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Tuesday, May 31, 2011

bamboo shooting season rising new shoots 31 May 2011 turions

This year has really been by far the most impressive year as far as gains, and some of my bamboos are putting out 1 inch diameter new shoots which will likely break the 10ft mark in a week or so. With consistently warm temperatures, a bamboo shoot will grow around 95% of it's height within a 2 week span, and some of my shoots are just starting to enter that stage.

Dulcis: Most of it's shoots are surprisingly coming off the same rhizome, and there are not too many of them, but it's planted in the shade so it shouldn't be growing as aggressively. The biggest 2 are around the 1 inch mark.

birds in the garden

This is just a brief post on some of the birds that live around my garden, and some of these guys stay here all summer.

Pigeons. These guys love to sit around the base of my bamboo groves, maybe because of the shade or to eat the bugs around.

Tuesday, May 24, 2011

Update on the Bananas and gunneras

Since the weather is finally becoming pleasant, I would like to give some updates on the bananas and gunneras. Corm plants tend to respond to heat very well.

Here's my bigger musa basjoo after a week of removing the winter protection.

Monday, May 23, 2011

Take 2 on measuring bamboo shoots with a caliper

By now, most of my bamboos have started to shoot. Sometimes bamboos tend to gain diameter because they were not all the way out yet however sometimes the culm sheaths make the shoots look bigger than they actually are. Anyways the main show for this year's boo shooting season is under way with Atrovaginata currently in the need, giving me shoots over 1 inch in diameter.

Phyllostachys Atrovaginata incense bamboo: I'll start out with the best. Last year's culms were only about 1/3 inch in diameter, but this year, they are clearly over the 1 inch mark, and hopefully I'll get a 1.5 incher if I'm lucky.

Sunday, May 22, 2011

More bamboo shoots growing taller 22 May 2011

Just another update on the bamboo shoots. Some of them are almost done growing like the moso, and some of the potted ones. As long as we keep getting warm temperatures, they should grow pretty fast.

Moso bicolor: This is the first shoot that is twice as big as the original culms at around 2/3 inch in diameter so it should get up to a good 6-7ft as long as the weather holds up.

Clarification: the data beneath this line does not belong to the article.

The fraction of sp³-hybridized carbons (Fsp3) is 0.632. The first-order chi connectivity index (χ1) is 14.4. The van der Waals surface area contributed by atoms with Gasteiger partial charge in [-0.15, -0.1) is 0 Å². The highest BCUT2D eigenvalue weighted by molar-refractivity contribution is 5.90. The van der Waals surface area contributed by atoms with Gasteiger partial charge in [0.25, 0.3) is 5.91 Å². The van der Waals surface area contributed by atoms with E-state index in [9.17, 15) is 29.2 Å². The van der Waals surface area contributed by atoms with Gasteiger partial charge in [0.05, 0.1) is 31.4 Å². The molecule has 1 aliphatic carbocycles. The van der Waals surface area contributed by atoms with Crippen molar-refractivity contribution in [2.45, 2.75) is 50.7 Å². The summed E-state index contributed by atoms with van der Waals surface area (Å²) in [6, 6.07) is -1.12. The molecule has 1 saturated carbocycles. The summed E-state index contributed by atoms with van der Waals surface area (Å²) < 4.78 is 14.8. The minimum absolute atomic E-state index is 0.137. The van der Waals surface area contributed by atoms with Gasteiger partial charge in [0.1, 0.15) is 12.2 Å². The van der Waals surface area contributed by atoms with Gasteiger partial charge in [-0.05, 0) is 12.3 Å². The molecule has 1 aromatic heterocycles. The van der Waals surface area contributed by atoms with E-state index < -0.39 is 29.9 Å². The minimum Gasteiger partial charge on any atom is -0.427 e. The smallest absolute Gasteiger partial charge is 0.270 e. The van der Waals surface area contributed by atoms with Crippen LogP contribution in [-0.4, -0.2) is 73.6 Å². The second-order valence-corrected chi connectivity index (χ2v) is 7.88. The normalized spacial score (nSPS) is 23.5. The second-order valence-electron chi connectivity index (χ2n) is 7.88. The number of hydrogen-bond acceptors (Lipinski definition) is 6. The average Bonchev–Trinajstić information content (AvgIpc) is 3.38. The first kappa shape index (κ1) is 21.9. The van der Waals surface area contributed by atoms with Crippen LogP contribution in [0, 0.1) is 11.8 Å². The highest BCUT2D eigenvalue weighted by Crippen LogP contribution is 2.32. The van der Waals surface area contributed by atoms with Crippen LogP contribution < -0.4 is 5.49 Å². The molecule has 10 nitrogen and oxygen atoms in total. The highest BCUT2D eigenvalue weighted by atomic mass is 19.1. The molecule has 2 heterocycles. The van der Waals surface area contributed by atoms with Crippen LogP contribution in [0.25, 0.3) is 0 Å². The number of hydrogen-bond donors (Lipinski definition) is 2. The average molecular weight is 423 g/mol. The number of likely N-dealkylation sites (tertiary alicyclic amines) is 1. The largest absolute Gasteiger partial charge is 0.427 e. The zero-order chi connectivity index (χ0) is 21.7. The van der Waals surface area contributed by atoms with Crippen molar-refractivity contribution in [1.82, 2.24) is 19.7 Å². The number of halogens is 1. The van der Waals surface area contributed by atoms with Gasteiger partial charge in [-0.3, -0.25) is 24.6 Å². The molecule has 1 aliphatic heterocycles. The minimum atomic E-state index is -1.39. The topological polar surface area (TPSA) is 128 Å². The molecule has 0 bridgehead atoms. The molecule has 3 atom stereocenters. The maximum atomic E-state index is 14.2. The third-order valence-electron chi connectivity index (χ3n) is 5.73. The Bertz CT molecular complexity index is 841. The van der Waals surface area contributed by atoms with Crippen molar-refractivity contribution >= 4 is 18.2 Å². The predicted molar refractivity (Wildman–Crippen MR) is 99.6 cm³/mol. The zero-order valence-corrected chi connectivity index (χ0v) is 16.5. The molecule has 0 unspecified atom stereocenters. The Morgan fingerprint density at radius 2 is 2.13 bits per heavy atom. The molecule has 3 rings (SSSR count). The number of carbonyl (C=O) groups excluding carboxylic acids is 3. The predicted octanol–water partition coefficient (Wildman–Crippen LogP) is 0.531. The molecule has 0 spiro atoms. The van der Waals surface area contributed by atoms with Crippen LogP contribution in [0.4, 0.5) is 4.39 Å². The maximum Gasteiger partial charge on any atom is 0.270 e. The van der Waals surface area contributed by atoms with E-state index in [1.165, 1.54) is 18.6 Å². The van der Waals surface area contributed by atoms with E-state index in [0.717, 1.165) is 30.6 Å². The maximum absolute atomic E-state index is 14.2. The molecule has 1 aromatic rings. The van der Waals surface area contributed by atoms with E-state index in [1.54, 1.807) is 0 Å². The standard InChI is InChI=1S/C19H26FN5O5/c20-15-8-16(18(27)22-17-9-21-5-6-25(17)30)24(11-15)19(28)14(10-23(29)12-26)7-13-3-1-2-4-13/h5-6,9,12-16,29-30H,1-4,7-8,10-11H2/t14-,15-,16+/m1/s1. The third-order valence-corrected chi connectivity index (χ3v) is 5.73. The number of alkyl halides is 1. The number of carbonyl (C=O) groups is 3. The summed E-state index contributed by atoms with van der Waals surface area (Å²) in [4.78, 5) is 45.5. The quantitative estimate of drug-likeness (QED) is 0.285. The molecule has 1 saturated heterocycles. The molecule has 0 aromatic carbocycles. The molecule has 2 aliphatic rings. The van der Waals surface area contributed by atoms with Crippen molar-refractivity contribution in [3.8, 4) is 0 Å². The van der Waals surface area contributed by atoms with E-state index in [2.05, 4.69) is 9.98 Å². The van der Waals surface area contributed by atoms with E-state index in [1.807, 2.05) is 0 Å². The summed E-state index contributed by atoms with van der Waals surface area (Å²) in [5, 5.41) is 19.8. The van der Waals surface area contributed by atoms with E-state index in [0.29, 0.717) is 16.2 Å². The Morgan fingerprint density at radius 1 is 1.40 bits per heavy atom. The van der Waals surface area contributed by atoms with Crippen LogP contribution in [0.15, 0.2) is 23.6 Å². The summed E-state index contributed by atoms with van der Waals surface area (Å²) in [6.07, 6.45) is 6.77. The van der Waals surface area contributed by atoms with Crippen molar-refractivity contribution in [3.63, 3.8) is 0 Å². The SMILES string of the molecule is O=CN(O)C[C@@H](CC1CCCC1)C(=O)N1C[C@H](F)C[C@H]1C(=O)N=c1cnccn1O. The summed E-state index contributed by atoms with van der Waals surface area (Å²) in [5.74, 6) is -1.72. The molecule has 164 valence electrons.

Thursday, May 19, 2011

Sedum succulent garden hardy succulents

Aside from sempervivums, one of the other succulents that can be grown in zone 6 would be sedums which are ground cover succulents which I use to highlight the edge of my garden stream. These proliferate very fast, and tolerate almost any kind of conditions so therefore I plant them straight in clay soil, knowing that they will grow well.

Here's my original species. I don't know the name of it, but if anyone can help me out with it, any help would be greatly appreciated. This covers an area of about 1ft by 6ft. Just found out it is sedum 'Sarmentosum' thanks to Cheryl

Wednesday, May 18, 2011

Bamboos at multiple stages of development from new divisions to established groves

Here's an update on most of the newest divisions I have either taken off my in ground plants, as well as some of the newest acquisitions through trades this year. I have over 30 species of bamboo ranging from ground covers to giant grove forming types.

Pleioblastus distichus: This is a new one off a trade which is a ground cover, and just starting to make some small shoots.

Saturday, May 14, 2011

Size of my largest bamboo shoots so far 14 May, 2011

Shooting season has started only a couple weeks ago, and some species are still dormant so I think there are larger shoots to come than what I already have, but here's the largest shoots from each of my species so far. I measure at the base, and don't count the sheaths, so they may look bigger than what I say they are.

Moso: The biggest one is around 0.75 however there are many similar in size. That's quite a bit larger than the largest last year that was only about 0.42.

Friday, May 13, 2011

Bamboo shoots 13 May 2011